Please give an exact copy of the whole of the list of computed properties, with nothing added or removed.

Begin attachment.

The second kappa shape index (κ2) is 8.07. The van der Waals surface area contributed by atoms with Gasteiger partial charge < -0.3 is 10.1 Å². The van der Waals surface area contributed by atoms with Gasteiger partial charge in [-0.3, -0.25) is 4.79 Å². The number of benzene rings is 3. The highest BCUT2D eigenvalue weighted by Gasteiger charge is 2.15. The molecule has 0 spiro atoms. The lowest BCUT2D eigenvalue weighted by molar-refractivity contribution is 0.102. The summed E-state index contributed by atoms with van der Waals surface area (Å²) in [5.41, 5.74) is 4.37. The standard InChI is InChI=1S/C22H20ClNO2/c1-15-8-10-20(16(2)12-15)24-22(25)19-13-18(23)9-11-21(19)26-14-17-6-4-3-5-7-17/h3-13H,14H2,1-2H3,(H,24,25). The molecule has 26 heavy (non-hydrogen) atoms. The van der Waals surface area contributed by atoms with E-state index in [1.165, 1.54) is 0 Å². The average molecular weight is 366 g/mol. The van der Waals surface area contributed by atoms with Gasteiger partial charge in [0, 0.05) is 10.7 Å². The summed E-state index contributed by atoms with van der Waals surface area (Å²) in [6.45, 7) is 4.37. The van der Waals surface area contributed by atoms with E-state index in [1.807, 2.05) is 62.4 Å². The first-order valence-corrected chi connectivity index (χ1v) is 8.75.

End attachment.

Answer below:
The second kappa shape index (κ2) is 8.07. The van der Waals surface area contributed by atoms with Gasteiger partial charge < -0.3 is 10.1 Å². The van der Waals surface area contributed by atoms with Gasteiger partial charge in [-0.3, -0.25) is 4.79 Å². The number of benzene rings is 3. The highest BCUT2D eigenvalue weighted by Gasteiger charge is 2.15. The molecule has 0 spiro atoms. The lowest BCUT2D eigenvalue weighted by molar-refractivity contribution is 0.102. The summed E-state index contributed by atoms with van der Waals surface area (Å²) in [5.41, 5.74) is 4.37. The standard InChI is InChI=1S/C22H20ClNO2/c1-15-8-10-20(16(2)12-15)24-22(25)19-13-18(23)9-11-21(19)26-14-17-6-4-3-5-7-17/h3-13H,14H2,1-2H3,(H,24,25). The molecule has 26 heavy (non-hydrogen) atoms. The van der Waals surface area contributed by atoms with E-state index in [1.165, 1.54) is 0 Å². The average molecular weight is 366 g/mol. The van der Waals surface area contributed by atoms with Gasteiger partial charge in [0, 0.05) is 10.7 Å². The summed E-state index contributed by atoms with van der Waals surface area (Å²) in [6.45, 7) is 4.37. The van der Waals surface area contributed by atoms with E-state index in [1.807, 2.05) is 62.4 Å². The first-order valence-corrected chi connectivity index (χ1v) is 8.75.